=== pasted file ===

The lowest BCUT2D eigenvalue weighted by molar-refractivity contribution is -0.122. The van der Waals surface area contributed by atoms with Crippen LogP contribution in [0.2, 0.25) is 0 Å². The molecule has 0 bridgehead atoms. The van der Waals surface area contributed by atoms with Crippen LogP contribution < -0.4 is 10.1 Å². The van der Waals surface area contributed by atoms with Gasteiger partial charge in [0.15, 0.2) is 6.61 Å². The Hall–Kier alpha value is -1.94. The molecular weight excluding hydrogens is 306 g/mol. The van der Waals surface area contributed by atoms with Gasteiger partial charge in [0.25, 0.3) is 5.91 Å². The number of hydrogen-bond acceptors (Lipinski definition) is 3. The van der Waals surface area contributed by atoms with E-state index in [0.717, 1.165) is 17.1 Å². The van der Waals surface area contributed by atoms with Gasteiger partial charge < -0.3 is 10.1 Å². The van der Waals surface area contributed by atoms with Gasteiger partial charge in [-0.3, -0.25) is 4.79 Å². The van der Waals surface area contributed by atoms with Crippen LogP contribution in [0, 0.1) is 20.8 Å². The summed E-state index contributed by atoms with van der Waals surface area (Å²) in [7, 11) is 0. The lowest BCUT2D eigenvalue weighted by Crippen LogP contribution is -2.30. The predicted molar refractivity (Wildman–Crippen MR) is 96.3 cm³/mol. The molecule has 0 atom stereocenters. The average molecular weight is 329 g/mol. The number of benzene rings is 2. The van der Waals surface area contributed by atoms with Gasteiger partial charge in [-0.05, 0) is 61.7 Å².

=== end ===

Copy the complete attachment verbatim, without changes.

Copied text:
The lowest BCUT2D eigenvalue weighted by molar-refractivity contribution is -0.122. The van der Waals surface area contributed by atoms with Crippen LogP contribution in [0.2, 0.25) is 0 Å². The molecule has 0 bridgehead atoms. The van der Waals surface area contributed by atoms with Crippen LogP contribution < -0.4 is 10.1 Å². The van der Waals surface area contributed by atoms with Gasteiger partial charge in [0.15, 0.2) is 6.61 Å². The Hall–Kier alpha value is -1.94. The molecular weight excluding hydrogens is 306 g/mol. The van der Waals surface area contributed by atoms with Gasteiger partial charge in [0.25, 0.3) is 5.91 Å². The number of hydrogen-bond acceptors (Lipinski definition) is 3. The van der Waals surface area contributed by atoms with E-state index in [0.717, 1.165) is 17.1 Å². The van der Waals surface area contributed by atoms with Gasteiger partial charge < -0.3 is 10.1 Å². The van der Waals surface area contributed by atoms with Gasteiger partial charge in [-0.3, -0.25) is 4.79 Å². The van der Waals surface area contributed by atoms with Crippen LogP contribution in [0, 0.1) is 20.8 Å². The summed E-state index contributed by atoms with van der Waals surface area (Å²) in [7, 11) is 0. The lowest BCUT2D eigenvalue weighted by Crippen LogP contribution is -2.30. The predicted molar refractivity (Wildman–Crippen MR) is 96.3 cm³/mol. The molecule has 0 atom stereocenters. The average molecular weight is 329 g/mol. The number of benzene rings is 2. The van der Waals surface area contributed by atoms with Gasteiger partial charge in [-0.05, 0) is 61.7 Å².